Speedboat - Renata Adler, Guy Trebay Review published in 3:AM Magazine: http://www.3ammagazine.com/3am/century-of-dislocation/Do I need to stylize it, then, or can I tell it as it was?… Is that where it begins? I don’t know. I don’t know where it begins. It is where I am.These lines, from the opening pages of Renata Adler’s second novel, Pitch Dark (1983), should rightly be read as a self-reflexive rumination on the fragmented and nonlinear prose style in her two fictional works, an endeavor to centralize the act of storytelling (and, with it, the conflicts between objectivity and subjectivity) begun by Adler when Speedboat was published in 1976. The impact of Speedboat upon writers as diverse as David Foster Wallace, Elizabeth Hardwick, and David Shields proves its status as a sui generis text. As Guy Trebay notes:Speedboat … stamp[s] contemporary consciousness with its singular mark. Because the book prefigured by decades certain telegraphic forms of communication we now take for granted, it is easy to miss the point that Speedboat got there well before e-mails or Facebook or Twitter.Because Speedboat in effect reinvented the novel with its unique mix of vignettes, kaleidoscopic and panoramic reportage, and a presciently liberal social commentary, Adler’s prefiguration of how contemporary life is ingested in—and therefore best understood by—fragments represents a stylistic shift in narration. As such, Speedboat is a seminal text in the history of the literary novel’s evolution. Now that it and its companion novel Pitch Dark have been reissued by the New York Review of Books after being out of print for some twenty-five years, one can read these texts anew, posit their importance to experimental fiction written in the wake of Speedboat, and also admire Adler’s gift for incisive social and personal insights that are still relevant and resonant to this day.Both Speedboat’s and Pitch Dark’s narrators are reporters. In the former novel, Jen Fain shifts back and forth in time as she relates experiences at boarding school, graduate school, cocktail parties with academics, interviews conducted with people of different classes and races in her capacity as reporter, and the political conflicts that affect a liberal, bohemian social clique whose globetrotting always brings them back to Manhattan as if the city were a magnet. (These experiences are also Kate Ennis’s in Pitch Dark, but the later novel focuses more on Ennis’s psychological conflict than on the more external factors with which Speedboat is concerned.) As Adler eschews plot almost entirely, the vignettes Jen Fain offers form a whole only as one reads. Muriel Spark observes how, when reading Adler’s prose, “[y]ou have to piece it together as you would if you had picked up a stranger’s private journal.”Although Speedboat is more of a public chronicle than a private document like Pitch Dark, it is still very much a subjective view of city life and how this affects an individual’s consciousness. Fain observes: “I find that many city people give their most minute attention to the ethics of found objects, small.” In many ways, this is one of the pressing issues in Speedboat: how the mundane encounters in our lives—the bureaucratic idiocies at the institution where Fain serves as an adjunct; telephone calls from PBS soliciting donations; international phone calls with bad connections, effectively rendering them party-lines (as Matthew Specktor has also termed Adler’s prose style in his piece in The Believer); the political and intimate disconnect one has with one’s lovers—are like pieces in a puzzle which can never be placed together into a concrete whole, and yet, if we are to make sense of our individuality, must somehow be mapped on to our subjectivities, even if our attempts fail: “Something lost in translation there, perhaps. Everywhere.”And while “[p]eople seem to be unhappy in so many different ways,” Fain must incorporate the fragments of other people’s experiences in order to fathom her own. In this way, “the inevitable is being interrupted by strangers all the time,” thus affecting the narrative we attempt to construct for ourselves:The plot of things separating, not so common, disintegration, breaking up. The plot of one thing following in the track of another, as in thrillers, chases. The plot of things parallel. Suspense, which has time as an obstacle to a resolution in the future. Nostalgia, which has time as an obstacle to a resolution in the past. Maybe there are stories, even, like solitaire or canasta: they are shuffled and dealt, then they do or do not come out.Also affecting our narratives are, as Trebay believes Adler presages, our modes of communication and travel, which combine to further displace us from other people despite how necessary they are to the task of trying to understand our identities in relation to the world in which we live: “The jet, the telephone, the boat, the train, the television. Dislocations.”Pitch Dark takes dislocation as its main theme. Like Jen Fain, Pitch Dark’s Kate Ennis is a reporter, and, to some extent, the social, cultural, and political background with which Speedboat deals is one the reader must keep in mind when reading Pitch Dark. Due to this, the two novels read as companion pieces, with the first-person narrators blending into each other, complete with shared experiences and a common worldview. (Indeed, in the second section of Pitch Dark, the narrator even becomes Adler herself, causing Spark to wonder: “Does Miss Adler mean to suggest that she herself is Kate Ennis?”)Ennis’s main conflict in Adler’s second novel is whether to leave a married man with whom she has been having an affair for eight years. More poetic in both style and depth than Speedboat, Pitch Dark uses repetition to convey the circuitous meanderings of its narrator as she ponders whether or not to leave Jake (a conflict and character name that allude to Penelope Mortimer’s The Pumpkin Eater). Two oft-repeated refrains that get to the heart of Ennis’s mental state throughout the course of Pitch Dark are as follows:You are, you know, you were the nearest thing to a real story to happen in my life.Did I throw the most important thing perhaps, by accident, away?And while Ennis muses on her past with Jake, her present is sullied by the fact that her identity—and Pitch Dark is very much Ennis’s quest for autonomy—is subsumed beneath Jake’s as well as the other events in her life. In her attempt to excavate herself, Kate’s internal journey is mirrored by an external one that moves from Manhattan to New York State, from Orcas Island to the Irish countryside.Increasingly, Ennis’s travels give rise to feelings of paranoia and both cultural and self-dislocation: “I still have the sense, how to put this, that the land, even the sleeping country towns, know of me.” The titular section of Pitch Dark is the most plot-driven, but it is still very much interior in focus as Ennis deals with an ever-mounting sense of panic after a slight fender bender in a tiny Irish town, an incident that becomes a Kafkaesque nightmare involving a lorry driver as a bizarre “teamster” in a middle-of-the-night motorway ride to Dublin in a rented vehicle Ennis feels sure is under police scrutiny and which has hardly any gas in the tank. Spark is spot-on when she remarks of this section: “This is a superb piece of nightmare writing.”Like Jen Fain in Speedboat, Kate Ennis discovers that to think of the self as unaffected by one’s environment is a flawed endeavor; to this end, both narrators realize that the act of storytelling in which the “I” is front and center risks missing material or else running against the problem of how to incorporate it: “Because it would be part of what I know, part of what I have to tell, that I understand something, not everything, but something…” In this way, the quote with which I began this piece comes to suggest that a fragmented, solipsistic style is the best way to unearth one’s identity from the events that shape (and sometimes destroy) it. Describing a diary she kept in her twenties, Ennis observes:The penmanship was fine, still those clear, regular capitals. But the record was of moods. There were no events, few names, no facts, no indication of what happened… What few names there were appeared uncharacterized, and not part of any incident or sentence; and the moods were described only to the extent of being up or down, like a chart of the stock market or of an illness… The events simply were not there, and, more surprisingly, I could not reconstruct them.The collective anxiety of Manhattan life portrayed in Speedboat, along with the more personal anxiety and paranoia experienced by Kate Ennis in Pitch Dark, are ones that are still resoundingly relatable to our lives today. As Specktor writes:[Adler’s] work hasn’t dated: its depth of engagement on every level—with private life and the life of state—its comedy and perspective, its shrewd observation of everything from literature to politics to manners and back again, these qualities mark Adler’s work as fathomless, as damn near inexhaustible.Adler’s work is an analysis of the individual in ”an age of crime,” as she phrases it in Pitch Dark, one in which “[v]ery few of us, it seems fair to say, are morally at ease.” As Jen Fain remarks in Speedboat, as she attempts to quell mass hysteria on a tiny charter plane “start[ing] down the runway of the Fishers Island airport”: “For flights I have these pills. … I counted and found I had enough painkilling pills for everyone.” Substitute Xanax for the Valium and Percodan scattered throughout Speedboat and Pitch Dark, and one has our world today, a world in which external realities affect our inner states of mind, a world we inhabit with others whose differences in some way become part of our own story: “As much as this is the age of crime, after all, this is the century of dislocation. Not just for journalists or refugees: for everyone.”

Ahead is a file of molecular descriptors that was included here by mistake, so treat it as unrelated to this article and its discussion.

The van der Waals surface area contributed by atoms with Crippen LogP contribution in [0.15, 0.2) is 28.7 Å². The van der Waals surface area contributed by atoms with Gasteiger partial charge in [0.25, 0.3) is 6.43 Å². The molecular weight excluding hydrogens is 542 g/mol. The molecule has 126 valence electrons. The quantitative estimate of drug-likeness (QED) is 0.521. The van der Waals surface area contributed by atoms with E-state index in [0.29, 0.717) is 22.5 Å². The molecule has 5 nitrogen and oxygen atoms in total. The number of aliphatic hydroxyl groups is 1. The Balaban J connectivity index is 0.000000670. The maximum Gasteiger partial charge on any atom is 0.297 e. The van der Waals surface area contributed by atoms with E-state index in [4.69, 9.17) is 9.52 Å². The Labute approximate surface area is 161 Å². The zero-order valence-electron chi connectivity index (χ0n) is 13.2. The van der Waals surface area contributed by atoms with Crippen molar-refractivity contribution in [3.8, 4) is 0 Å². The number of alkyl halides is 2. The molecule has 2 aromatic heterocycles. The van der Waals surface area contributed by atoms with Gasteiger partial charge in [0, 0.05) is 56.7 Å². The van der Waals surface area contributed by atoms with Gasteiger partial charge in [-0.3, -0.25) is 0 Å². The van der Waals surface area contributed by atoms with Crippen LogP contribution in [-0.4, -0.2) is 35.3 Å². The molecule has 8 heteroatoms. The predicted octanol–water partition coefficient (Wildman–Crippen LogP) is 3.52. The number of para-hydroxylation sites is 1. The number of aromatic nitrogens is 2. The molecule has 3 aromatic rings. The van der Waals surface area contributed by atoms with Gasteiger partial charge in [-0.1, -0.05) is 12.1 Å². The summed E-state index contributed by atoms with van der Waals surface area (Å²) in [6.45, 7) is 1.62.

Swann's Way: In Search of Lost Time, Vol. 1 (Penguin Classics Deluxe Edition)